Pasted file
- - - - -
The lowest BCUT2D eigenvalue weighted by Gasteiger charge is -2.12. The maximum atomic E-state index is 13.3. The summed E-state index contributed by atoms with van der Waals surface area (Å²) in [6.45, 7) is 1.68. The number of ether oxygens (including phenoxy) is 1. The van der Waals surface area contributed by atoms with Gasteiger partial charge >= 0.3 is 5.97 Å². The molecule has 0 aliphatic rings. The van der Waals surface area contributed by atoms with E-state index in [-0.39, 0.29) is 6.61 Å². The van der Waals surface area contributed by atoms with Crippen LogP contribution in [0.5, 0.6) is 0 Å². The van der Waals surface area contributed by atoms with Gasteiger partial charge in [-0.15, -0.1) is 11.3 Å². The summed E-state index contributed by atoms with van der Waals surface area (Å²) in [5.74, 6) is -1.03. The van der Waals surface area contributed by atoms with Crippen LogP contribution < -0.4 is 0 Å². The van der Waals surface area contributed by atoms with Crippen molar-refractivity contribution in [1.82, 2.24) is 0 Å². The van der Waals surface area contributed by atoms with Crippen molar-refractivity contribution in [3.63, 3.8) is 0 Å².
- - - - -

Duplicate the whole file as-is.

The lowest BCUT2D eigenvalue weighted by Gasteiger charge is -2.12. The maximum atomic E-state index is 13.3. The summed E-state index contributed by atoms with van der Waals surface area (Å²) in [6.45, 7) is 1.68. The number of ether oxygens (including phenoxy) is 1. The van der Waals surface area contributed by atoms with Gasteiger partial charge >= 0.3 is 5.97 Å². The molecule has 0 aliphatic rings. The van der Waals surface area contributed by atoms with E-state index in [-0.39, 0.29) is 6.61 Å². The van der Waals surface area contributed by atoms with Crippen LogP contribution in [0.5, 0.6) is 0 Å². The van der Waals surface area contributed by atoms with Gasteiger partial charge in [-0.15, -0.1) is 11.3 Å². The summed E-state index contributed by atoms with van der Waals surface area (Å²) in [5.74, 6) is -1.03. The van der Waals surface area contributed by atoms with Crippen LogP contribution < -0.4 is 0 Å². The van der Waals surface area contributed by atoms with Crippen molar-refractivity contribution in [1.82, 2.24) is 0 Å². The van der Waals surface area contributed by atoms with Crippen molar-refractivity contribution in [3.63, 3.8) is 0 Å².